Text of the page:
Ever since we returned from Portugal last month, I’ve been swamped. December is a busy garden time of year. November is pretty busy too with Thanksgiving and such.
Then, I caught a cold, and I’m finally recovered.
Although my garden may not seem busy in December, it really is.
Spring-blooming bulbs need to be planted sometime in December.
I’m planting spring-blooming bulbs in the perennial beds and blowing out the oak leaves. We also work to get the leaves off of the front fescue lawnette. It’s important to remove oak leaves from the garden because, unlike less fibrous tree leaves, oak leaves mat down when it rains, cover emerging plants, and suppress seed germination.
I know this advice goes against everything on Facebook and the “leave the leaves campaign,” but I remove oak leaves and put them in piles where they decompose. I also shred some of the oak leaves and put them back on the garden beds. Shredded oak leaves are wonderful for breaking up clay over time. I do leave my dead perennial stems standing in the garden to protect overwintering insects and such.
Before I’m tarred and feathered, I promise you we had more fireflies than ever last summer. It was quite magical to go out each evening at dusk, sit with a glass of wine and enjoy them lighting up the night sky. I would do nothing to harm my lightning bugs.
Oklahoma’s weather is too warm for December this year.
Our weather is unseasonably warm because we’re in a La Niña weather pattern for the second straight year. Highs have been consistently in the high 70s Fahrenheit. For December, that’s really warm. We’re getting a mild cold front tonight, and I’m glad. I hate planting bulbs when it’s this warm outside. They tend to break dormancy early and use up some of their energy.
However, if I’d grown a fall garden, the weather would be perfect for harvest. What a difference from last year! Remember October’s double ice storm whammy? That was nuts. I’ll take a calm December weather-wise any day.
Keep your garden watered as long as temperatures are above 40F.
In the December garden, I’m planting bulbs and keeping the garden watered. Oklahoma is very dry this fall, and I want all of the gardens around the house to be well watered. That way if there is a fire, I won’t be providing extra fuel.
Here are the spring-blooming bulbs I’m planting this year.
These bulbs combine with all of the previous year’s plantings of daffodils and other small bulbs.
Hybrid tulips don’t typically bloom year after year, so I treat them as annuals.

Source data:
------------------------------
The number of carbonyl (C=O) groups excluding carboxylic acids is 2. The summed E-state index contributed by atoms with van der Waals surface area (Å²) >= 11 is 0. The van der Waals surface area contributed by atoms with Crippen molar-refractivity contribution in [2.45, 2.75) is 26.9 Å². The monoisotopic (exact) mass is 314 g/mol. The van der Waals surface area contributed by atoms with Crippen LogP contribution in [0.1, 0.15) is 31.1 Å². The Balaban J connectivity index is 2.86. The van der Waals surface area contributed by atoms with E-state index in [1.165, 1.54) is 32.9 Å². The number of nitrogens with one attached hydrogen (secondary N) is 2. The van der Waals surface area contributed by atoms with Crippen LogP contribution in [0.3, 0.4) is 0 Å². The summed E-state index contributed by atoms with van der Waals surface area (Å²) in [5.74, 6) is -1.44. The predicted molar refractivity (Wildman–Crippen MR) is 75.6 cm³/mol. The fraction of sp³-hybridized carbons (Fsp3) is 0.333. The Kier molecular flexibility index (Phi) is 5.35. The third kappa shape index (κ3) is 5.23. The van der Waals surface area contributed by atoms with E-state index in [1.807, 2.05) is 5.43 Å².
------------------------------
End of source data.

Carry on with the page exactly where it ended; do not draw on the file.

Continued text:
I ordered a few tulips this fall: ‘Dreaming Maid‘ ‘Kansas Proud‘ and ‘Negrita,’ along with a blended selection called Love Circles. Where do they come up with these names? The first group is all shades of purple and the Love Circles collection is red and white. I like red tulips planted with purple.
Let’s be honest. I like all tulips. They just aren’t easy to grow here sometimes, and they’re kinda expensive as a bedding plant.
I now plant tulips mostly in the garage and sidewalk borders. Moles and voles don’t seem to touch these borders probably because of all the years of planting unappetizing daffodils. Also, the dirt in both spots is lightly-amended sandy, red soil, and easy to dig. Here is how I planted the sidewalk border last fall.
If you’re interested in buying some tulips, Colorblends still has some available. I just ordered the blend, Jacques and Jill.
Speaking of daffodils, I ordered fragrant orange and pink cupped ‘Cosmopolitan‘ and pale yellow ‘Moonlight Sensation.’ Both are unique which is probably why I ordered them. I order so early in fall I barely remember why I order anything.
I’m still a huge fan of historic ‘Thalia,’ and if I could only grow one daffodil, it would be this one.
I specifically grow tiny Scilla siberica ‘Spring Beauty’ so I can see blue pollen pockets on my honey bee’s knees in early spring. It’s the little things, right?
I’m also growing sulfur-yellow Eranthis hyemalis, winter aconite, because it’s the first to flower in late winter. Sometimes, there will be crocus nearby, but frequently, Eranthis blooms first especially in protected areas like beneath the mugo pine next to the house.
In the December greenhouse
In the greenhouse, it’s quite warm, and I’ve opened the front door all week long to keep things cooler. My tropical plants are all tucked into the greenhouse waiting for spring to come again. The roof vents can only do so much, and the side vent is broken for the time being. We need to fix it. Long story. I water the plants every other day to make sure they stay alive especially during such warm weather. When the weather cools off, I’ll reassess my watering. The cooler I keep the greenhouse in winter, the better because the plants won’t dry out, and disease problems seem fewer.
What’s growing indoors?
Inside my house, I have all of my amaryllis and paperwhite bulbs planted. I decided not to try forcing hyacinths this year. With such warm temperatures, it’s hard to keep them cold enough even if I use our refrigerator. Here are all of my forcing bulb archives if you’d like more information.
This year, all of the bulbs for both indoors and outside were delivered in a staggered fashion. Supply chain problems I’m sure, although it seems like things are getting better. I’m growing three varieties of paperwhite narcissus. As readers of this blog know, I don’t like ‘Ziva,’ but I do love the sweeter-smelling narcissus varieties like ‘Inbal,’ ‘Erlicheer’ and others.
As for other things in my life and garden, Carol Michel and I are producing a new podcast episode each week on the Gardenangelists. If you don’t understand how to listen to podcasts, Carol wrote a great blog post detailing the process.
I hope you’re having the best December ever, and I’ll try to post a little more about my amaryllis as they bloom.